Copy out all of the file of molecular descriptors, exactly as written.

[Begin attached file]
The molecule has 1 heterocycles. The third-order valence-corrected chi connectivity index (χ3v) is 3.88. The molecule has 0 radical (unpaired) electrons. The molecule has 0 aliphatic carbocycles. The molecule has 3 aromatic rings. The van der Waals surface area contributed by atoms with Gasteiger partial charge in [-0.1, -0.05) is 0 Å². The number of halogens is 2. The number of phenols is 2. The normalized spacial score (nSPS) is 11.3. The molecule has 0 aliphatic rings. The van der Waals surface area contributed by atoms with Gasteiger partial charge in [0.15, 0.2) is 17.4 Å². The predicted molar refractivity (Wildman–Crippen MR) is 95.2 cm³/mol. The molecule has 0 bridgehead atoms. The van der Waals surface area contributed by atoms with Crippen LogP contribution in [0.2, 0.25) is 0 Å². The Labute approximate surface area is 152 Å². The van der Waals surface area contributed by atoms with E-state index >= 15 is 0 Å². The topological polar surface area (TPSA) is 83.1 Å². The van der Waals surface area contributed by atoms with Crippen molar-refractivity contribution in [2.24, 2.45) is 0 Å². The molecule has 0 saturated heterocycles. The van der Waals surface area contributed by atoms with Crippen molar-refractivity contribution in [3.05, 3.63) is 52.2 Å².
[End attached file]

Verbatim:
The molecule has 1 heterocycles. The third-order valence-corrected chi connectivity index (χ3v) is 3.88. The molecule has 0 radical (unpaired) electrons. The molecule has 0 aliphatic carbocycles. The molecule has 3 aromatic rings. The van der Waals surface area contributed by atoms with Gasteiger partial charge in [-0.1, -0.05) is 0 Å². The number of halogens is 2. The number of phenols is 2. The normalized spacial score (nSPS) is 11.3. The molecule has 0 aliphatic rings. The van der Waals surface area contributed by atoms with Gasteiger partial charge in [0.15, 0.2) is 17.4 Å². The predicted molar refractivity (Wildman–Crippen MR) is 95.2 cm³/mol. The molecule has 0 bridgehead atoms. The van der Waals surface area contributed by atoms with Crippen LogP contribution in [0.2, 0.25) is 0 Å². The Labute approximate surface area is 152 Å². The van der Waals surface area contributed by atoms with E-state index >= 15 is 0 Å². The topological polar surface area (TPSA) is 83.1 Å². The van der Waals surface area contributed by atoms with Crippen molar-refractivity contribution in [2.24, 2.45) is 0 Å². The molecule has 0 saturated heterocycles. The van der Waals surface area contributed by atoms with Crippen molar-refractivity contribution in [3.05, 3.63) is 52.2 Å².